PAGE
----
54% of American workers are “very concerned” about their job security due to the coronavirus crisis, according to polling from Kekst CNC, an international strategic communications firm, shared exclusively with Axios.

By the numbers: That's compared to 41% of Brits, 44% of Germans and 35% of Swedes. Nonetheless, majorities in all four countries prioritize stopping the spread rather than reopening the economy, even if it means a possible economic depression.

Adapted from Kekst CNC, margin of error ±3.3 percentage points; Chart: Axios Visuals

Key findings:

  • Brits are far more likely than Americans to expect impacts lasting over a year on their lives (36% vs. 25%), their country (64% vs. 29%) and the economy (78% vs. 36%). Swedes and Germans poll closer to Americans.
  • Germans (76%) are far more likely than Brits (51%), Swedes (50%) or Americans (44%) to believe the government should bail out all companies struggling due to the pandemic.
  • Only Americans say the crisis has given them less faith (-6%) in their national government. Faith in the state has surged in Germany (+23%) and the U.K. (+19%), while confidence in local government has increased everywhere but Sweden (-4%).

What to watch: Respondents from all four countries say that even after the outbreak, they’re less likely to travel internationally (-28% in U.S.), go to big public events like concerts (-31%), go to the movies (-26%), gyms (-20%) or eat in restaurants (-20%). The drop-offs were steepest among Americans.

  • Americans are most likely to say they’ll work from home more (+8%), and Germans least likely (+1%).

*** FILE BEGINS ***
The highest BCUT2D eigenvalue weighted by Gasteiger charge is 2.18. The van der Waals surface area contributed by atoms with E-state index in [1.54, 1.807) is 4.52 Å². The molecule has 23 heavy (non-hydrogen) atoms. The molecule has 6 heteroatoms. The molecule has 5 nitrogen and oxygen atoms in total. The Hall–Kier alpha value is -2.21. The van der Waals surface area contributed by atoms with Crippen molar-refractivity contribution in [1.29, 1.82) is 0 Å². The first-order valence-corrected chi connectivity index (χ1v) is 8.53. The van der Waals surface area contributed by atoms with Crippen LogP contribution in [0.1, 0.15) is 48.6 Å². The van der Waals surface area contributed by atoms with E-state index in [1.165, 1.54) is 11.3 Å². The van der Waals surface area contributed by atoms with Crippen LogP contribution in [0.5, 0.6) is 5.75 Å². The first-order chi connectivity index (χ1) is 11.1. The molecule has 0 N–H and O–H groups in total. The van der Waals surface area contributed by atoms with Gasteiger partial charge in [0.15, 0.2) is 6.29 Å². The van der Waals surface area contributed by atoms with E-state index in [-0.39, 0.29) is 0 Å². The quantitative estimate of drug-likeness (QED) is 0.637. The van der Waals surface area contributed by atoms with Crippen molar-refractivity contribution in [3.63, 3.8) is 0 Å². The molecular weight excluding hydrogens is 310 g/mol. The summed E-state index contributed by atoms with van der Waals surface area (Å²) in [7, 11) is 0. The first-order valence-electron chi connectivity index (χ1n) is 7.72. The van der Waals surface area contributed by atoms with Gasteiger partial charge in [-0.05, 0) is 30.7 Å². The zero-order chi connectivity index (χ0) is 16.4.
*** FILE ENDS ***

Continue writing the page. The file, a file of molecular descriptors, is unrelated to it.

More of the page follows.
• Respondents from all four countries say they’ll spend more time outside.

Worth noting: The polling was conducted between March 30 and April 3, and attitudes may have shifted in the past two weeks.

Go deeper

Exclusive: Facebook cracks down on political content disguised as local news

Illustration: Eniola Odetunde/Axios

Facebook is rolling out a new policy that will prevent U.S. news publishers with "direct, meaningful ties" to political groups from claiming the news exemption within its political ads authorization process, executives tell Axios.

Why it matters: Since the 2016 election, reporters and researchers have uncovered over 1,200 instances in which political groups use websites disguised as local news outlets to push their point of view to Americans.

19 mins ago - Technology

Nationalism and authoritarianism threaten the internet's universality

Illustration: Aïda Amer/Axios

Governments around the world, prompted by nationalism, authoritarianism and other forces, are threatening the notion of a single, universal computer network — long the defining characteristic of the internet.

The big picture: Most countries want the internet and the economic and cultural benefits that come with it. Increasingly, though, they want to add their own rules — the internet with an asterisk, if you will. The question is just how many local rules you can make before the network's universality disappears.

The Democratic fight to shape Biden's climate policy

Illustration: Sarah Grillo/Axios

Left-wing climate activists don't want Joe Biden getting advice from people with credentials they don't like — and they're increasingly going public with their campaign.

Why it matters: Nobody is confusing Biden with President Trump, and his climate platform goes much further than anything contemplated in the Obama years.